The aggregation of data streams provides visibility depth into specific incidents and broad traffic patterns, and it can give defenders a comprehensive view of the organization. By aggregating disparate data sets in a centralized location, the security team can spend less time toggling between different security tools and benefit from the data correlation during response, remediation, and post-even analysis. Security Information and Event Management data repositories can be updated regularly to help the security team stay up to date with emerging threats and known attack signatures.
Additionally, the SIEM’s data aggregation function helps many organizations with regulatory compliance. Its automated functions can pull relevant compliance data from multiple sources, and many solutions can generate reports that can help the enterprise stay within guidelines prescribed by HIPAA, GDPR, payment security standards, and many others.
What are some limitations of a SIEM?
The sheer amount of data that the SIEM collects can be difficult to categorize, prioritize, and put in context. If filtering rules have not been tuned properly, a SIEM can generate excessive network noise, which can result in a high number of false positives or more confusion than insights for the security team. SIEM solutions can also be expensive to buy, implement, and maintain which leads some security teams to question their overall value.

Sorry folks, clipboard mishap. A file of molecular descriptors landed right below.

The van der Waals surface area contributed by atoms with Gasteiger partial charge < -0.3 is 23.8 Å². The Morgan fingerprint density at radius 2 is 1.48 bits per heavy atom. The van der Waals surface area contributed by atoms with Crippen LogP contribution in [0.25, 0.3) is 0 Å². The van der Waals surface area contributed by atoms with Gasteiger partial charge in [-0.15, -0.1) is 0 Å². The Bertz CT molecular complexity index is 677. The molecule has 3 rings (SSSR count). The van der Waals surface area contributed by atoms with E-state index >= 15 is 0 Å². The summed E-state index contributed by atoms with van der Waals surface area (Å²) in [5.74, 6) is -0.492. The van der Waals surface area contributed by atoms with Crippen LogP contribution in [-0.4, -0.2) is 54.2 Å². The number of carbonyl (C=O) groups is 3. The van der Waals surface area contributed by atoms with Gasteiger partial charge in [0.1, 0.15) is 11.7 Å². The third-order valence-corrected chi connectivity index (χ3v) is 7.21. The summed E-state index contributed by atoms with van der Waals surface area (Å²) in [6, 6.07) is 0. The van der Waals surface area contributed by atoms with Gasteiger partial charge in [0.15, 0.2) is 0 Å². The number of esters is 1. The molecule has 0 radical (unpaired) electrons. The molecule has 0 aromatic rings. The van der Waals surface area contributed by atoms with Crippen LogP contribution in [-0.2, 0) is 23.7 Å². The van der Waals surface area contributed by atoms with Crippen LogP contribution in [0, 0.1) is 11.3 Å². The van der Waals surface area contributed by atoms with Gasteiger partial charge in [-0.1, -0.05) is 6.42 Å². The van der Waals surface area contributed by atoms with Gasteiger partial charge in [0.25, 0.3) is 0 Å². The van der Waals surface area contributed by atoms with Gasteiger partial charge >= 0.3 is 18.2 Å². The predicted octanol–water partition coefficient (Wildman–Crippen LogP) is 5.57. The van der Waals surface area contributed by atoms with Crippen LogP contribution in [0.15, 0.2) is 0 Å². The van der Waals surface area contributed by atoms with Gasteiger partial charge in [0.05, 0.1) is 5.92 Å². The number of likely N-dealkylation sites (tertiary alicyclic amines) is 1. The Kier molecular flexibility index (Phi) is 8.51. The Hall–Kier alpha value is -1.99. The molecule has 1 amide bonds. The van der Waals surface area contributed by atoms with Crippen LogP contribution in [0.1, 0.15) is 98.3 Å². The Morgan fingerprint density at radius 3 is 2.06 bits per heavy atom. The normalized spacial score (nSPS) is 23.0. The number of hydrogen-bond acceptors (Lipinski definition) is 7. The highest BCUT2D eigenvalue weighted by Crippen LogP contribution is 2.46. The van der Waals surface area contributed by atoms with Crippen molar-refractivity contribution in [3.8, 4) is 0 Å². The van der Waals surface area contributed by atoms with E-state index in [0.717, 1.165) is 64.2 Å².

SIEM vs. SOAR, UEBA, and XDR
As Security Information and Event Management has matured, other technologies have been proposed to augment its capacity, or even replace it. These include Security Orchestration, Automation and Response (SOAR); User and Entity Behavior Analytics (UEBA) and Extended Detection and Response (XDR).
SOAR. Like a SIEM, this tool aggregates data, and it often is marketed as a time-saver and as a means to reduce human effort and error thanks to advanced automation capabilities. It also leverages AI to generate fast, automated responses to threats or vulnerability remediation. Unlike a traditional SIEM, automated tools in SOAR can take immediate action when the system detects a threat.
UEBA. This tool also compiles security telemetry, but it provides a more focused view into how users are interacting with the organization’s endpoints and accounts. Its analytical capacity also allows for security teams to create baseline models for normal activity that can help them detect deviations that may indicate attack or insider threats. UEBA’s analysis can go deeper into user behavior, but does not provide the breadth of visibility offered by a SIEM or SOAR.
XDR. Extended Detection and Response is a relatively new addition to the security stack. It also aggregates telemetry from a variety of sources, including networks, applications, cloud deployments, and servers. In general, its automation and analytic capacity exceeds SIEM, and some solutions support faster MTTD and MTTR. Some security experts see XDR as a superior iteration of a SIEM and even as a legitimate replacement technology. However, the SIEM’s comprehensive visibility, threat hunting, compliance, and other use cases may make these substitutions unrealistic for many enterprises.
Overall, all of these security solutions are meant to help security teams aggregate telemetry from across the enterprise, undertake pattern analysis, and take remedial action in response to alerts. Depending on an organization’s unique security requirements, it may use one or the other of these solutions to fill in gaps that exist between existing tools. SOAR and/or UEBA are sometimes marketed as augmentations for the SIEM, or as part of a next-generation SIEM.